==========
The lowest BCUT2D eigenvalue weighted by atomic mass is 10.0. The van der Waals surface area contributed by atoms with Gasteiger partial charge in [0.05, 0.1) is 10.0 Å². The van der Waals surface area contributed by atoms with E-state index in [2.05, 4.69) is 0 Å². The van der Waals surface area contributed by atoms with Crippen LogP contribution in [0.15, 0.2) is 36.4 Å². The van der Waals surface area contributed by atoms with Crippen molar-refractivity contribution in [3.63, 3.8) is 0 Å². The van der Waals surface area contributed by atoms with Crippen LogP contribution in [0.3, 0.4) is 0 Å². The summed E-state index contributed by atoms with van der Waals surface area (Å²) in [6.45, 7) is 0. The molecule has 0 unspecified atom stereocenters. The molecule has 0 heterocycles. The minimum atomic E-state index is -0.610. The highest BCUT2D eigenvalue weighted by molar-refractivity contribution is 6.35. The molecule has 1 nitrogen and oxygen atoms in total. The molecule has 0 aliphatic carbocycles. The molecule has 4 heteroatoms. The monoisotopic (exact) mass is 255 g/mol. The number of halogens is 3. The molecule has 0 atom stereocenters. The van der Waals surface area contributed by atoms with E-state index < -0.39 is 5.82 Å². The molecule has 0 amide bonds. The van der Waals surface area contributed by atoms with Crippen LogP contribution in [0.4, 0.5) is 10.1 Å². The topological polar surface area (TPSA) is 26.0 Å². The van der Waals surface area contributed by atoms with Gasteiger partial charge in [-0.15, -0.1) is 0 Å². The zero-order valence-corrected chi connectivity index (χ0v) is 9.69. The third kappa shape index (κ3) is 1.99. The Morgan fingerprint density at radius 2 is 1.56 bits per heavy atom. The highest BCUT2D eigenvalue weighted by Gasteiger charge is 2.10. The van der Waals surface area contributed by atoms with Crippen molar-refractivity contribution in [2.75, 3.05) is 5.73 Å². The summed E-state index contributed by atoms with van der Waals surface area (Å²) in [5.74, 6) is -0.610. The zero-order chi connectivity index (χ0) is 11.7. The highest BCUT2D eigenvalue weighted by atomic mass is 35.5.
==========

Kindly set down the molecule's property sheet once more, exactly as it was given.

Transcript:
The lowest BCUT2D eigenvalue weighted by atomic mass is 10.0. The van der Waals surface area contributed by atoms with Gasteiger partial charge in [0.05, 0.1) is 10.0 Å². The van der Waals surface area contributed by atoms with E-state index in [2.05, 4.69) is 0 Å². The van der Waals surface area contributed by atoms with Crippen LogP contribution in [0.15, 0.2) is 36.4 Å². The van der Waals surface area contributed by atoms with Crippen molar-refractivity contribution in [3.63, 3.8) is 0 Å². The van der Waals surface area contributed by atoms with Crippen LogP contribution in [0.3, 0.4) is 0 Å². The summed E-state index contributed by atoms with van der Waals surface area (Å²) in [6.45, 7) is 0. The molecule has 0 unspecified atom stereocenters. The molecule has 0 heterocycles. The minimum atomic E-state index is -0.610. The highest BCUT2D eigenvalue weighted by molar-refractivity contribution is 6.35. The molecule has 1 nitrogen and oxygen atoms in total. The molecule has 0 aliphatic carbocycles. The molecule has 4 heteroatoms. The monoisotopic (exact) mass is 255 g/mol. The number of halogens is 3. The molecule has 0 atom stereocenters. The van der Waals surface area contributed by atoms with E-state index < -0.39 is 5.82 Å². The molecule has 0 amide bonds. The van der Waals surface area contributed by atoms with Crippen LogP contribution in [0.4, 0.5) is 10.1 Å². The topological polar surface area (TPSA) is 26.0 Å². The van der Waals surface area contributed by atoms with Gasteiger partial charge in [-0.15, -0.1) is 0 Å². The zero-order valence-corrected chi connectivity index (χ0v) is 9.69. The third kappa shape index (κ3) is 1.99. The Morgan fingerprint density at radius 2 is 1.56 bits per heavy atom. The highest BCUT2D eigenvalue weighted by Gasteiger charge is 2.10. The van der Waals surface area contributed by atoms with Crippen molar-refractivity contribution in [2.75, 3.05) is 5.73 Å². The summed E-state index contributed by atoms with van der Waals surface area (Å²) in [5.74, 6) is -0.610. The zero-order chi connectivity index (χ0) is 11.7. The highest BCUT2D eigenvalue weighted by atomic mass is 35.5.